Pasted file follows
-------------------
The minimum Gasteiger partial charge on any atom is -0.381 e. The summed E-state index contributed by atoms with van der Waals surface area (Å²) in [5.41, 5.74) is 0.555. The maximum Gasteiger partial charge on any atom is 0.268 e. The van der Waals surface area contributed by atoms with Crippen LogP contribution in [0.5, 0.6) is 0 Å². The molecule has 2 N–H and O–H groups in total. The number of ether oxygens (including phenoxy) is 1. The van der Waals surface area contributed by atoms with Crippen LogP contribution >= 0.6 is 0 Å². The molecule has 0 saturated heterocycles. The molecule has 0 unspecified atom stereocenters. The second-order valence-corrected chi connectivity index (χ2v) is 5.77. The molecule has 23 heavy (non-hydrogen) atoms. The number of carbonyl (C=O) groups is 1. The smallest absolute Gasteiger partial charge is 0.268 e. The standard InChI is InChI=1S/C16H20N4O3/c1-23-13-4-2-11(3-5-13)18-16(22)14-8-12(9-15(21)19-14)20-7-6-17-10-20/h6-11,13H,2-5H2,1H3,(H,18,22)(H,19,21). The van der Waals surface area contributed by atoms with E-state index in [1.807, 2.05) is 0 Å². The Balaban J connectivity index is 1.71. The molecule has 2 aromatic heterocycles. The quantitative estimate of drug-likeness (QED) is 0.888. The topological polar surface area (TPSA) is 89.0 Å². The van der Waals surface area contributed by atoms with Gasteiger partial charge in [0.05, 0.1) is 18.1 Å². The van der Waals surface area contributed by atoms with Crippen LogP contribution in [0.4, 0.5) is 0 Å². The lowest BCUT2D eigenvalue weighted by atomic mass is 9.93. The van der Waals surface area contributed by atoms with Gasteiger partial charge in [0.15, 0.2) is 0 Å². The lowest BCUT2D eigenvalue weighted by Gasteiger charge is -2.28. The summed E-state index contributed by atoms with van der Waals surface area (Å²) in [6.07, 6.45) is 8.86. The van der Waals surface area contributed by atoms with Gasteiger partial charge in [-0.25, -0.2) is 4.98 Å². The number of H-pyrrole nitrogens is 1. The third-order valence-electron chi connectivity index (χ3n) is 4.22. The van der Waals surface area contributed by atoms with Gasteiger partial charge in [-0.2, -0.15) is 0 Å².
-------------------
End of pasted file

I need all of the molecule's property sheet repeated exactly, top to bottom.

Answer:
The minimum Gasteiger partial charge on any atom is -0.381 e. The summed E-state index contributed by atoms with van der Waals surface area (Å²) in [5.41, 5.74) is 0.555. The maximum Gasteiger partial charge on any atom is 0.268 e. The van der Waals surface area contributed by atoms with Crippen LogP contribution in [0.5, 0.6) is 0 Å². The molecule has 2 N–H and O–H groups in total. The number of ether oxygens (including phenoxy) is 1. The van der Waals surface area contributed by atoms with Crippen LogP contribution >= 0.6 is 0 Å². The molecule has 0 saturated heterocycles. The molecule has 0 unspecified atom stereocenters. The second-order valence-corrected chi connectivity index (χ2v) is 5.77. The molecule has 23 heavy (non-hydrogen) atoms. The number of carbonyl (C=O) groups is 1. The smallest absolute Gasteiger partial charge is 0.268 e. The standard InChI is InChI=1S/C16H20N4O3/c1-23-13-4-2-11(3-5-13)18-16(22)14-8-12(9-15(21)19-14)20-7-6-17-10-20/h6-11,13H,2-5H2,1H3,(H,18,22)(H,19,21). The van der Waals surface area contributed by atoms with E-state index in [1.807, 2.05) is 0 Å². The Balaban J connectivity index is 1.71. The molecule has 2 aromatic heterocycles. The quantitative estimate of drug-likeness (QED) is 0.888. The topological polar surface area (TPSA) is 89.0 Å². The van der Waals surface area contributed by atoms with Gasteiger partial charge in [0.05, 0.1) is 18.1 Å². The van der Waals surface area contributed by atoms with Crippen LogP contribution in [0.4, 0.5) is 0 Å². The lowest BCUT2D eigenvalue weighted by atomic mass is 9.93. The van der Waals surface area contributed by atoms with Gasteiger partial charge in [0.15, 0.2) is 0 Å². The lowest BCUT2D eigenvalue weighted by Gasteiger charge is -2.28. The summed E-state index contributed by atoms with van der Waals surface area (Å²) in [6.07, 6.45) is 8.86. The van der Waals surface area contributed by atoms with Gasteiger partial charge in [-0.25, -0.2) is 4.98 Å². The number of H-pyrrole nitrogens is 1. The third-order valence-electron chi connectivity index (χ3n) is 4.22. The van der Waals surface area contributed by atoms with Gasteiger partial charge in [-0.2, -0.15) is 0 Å².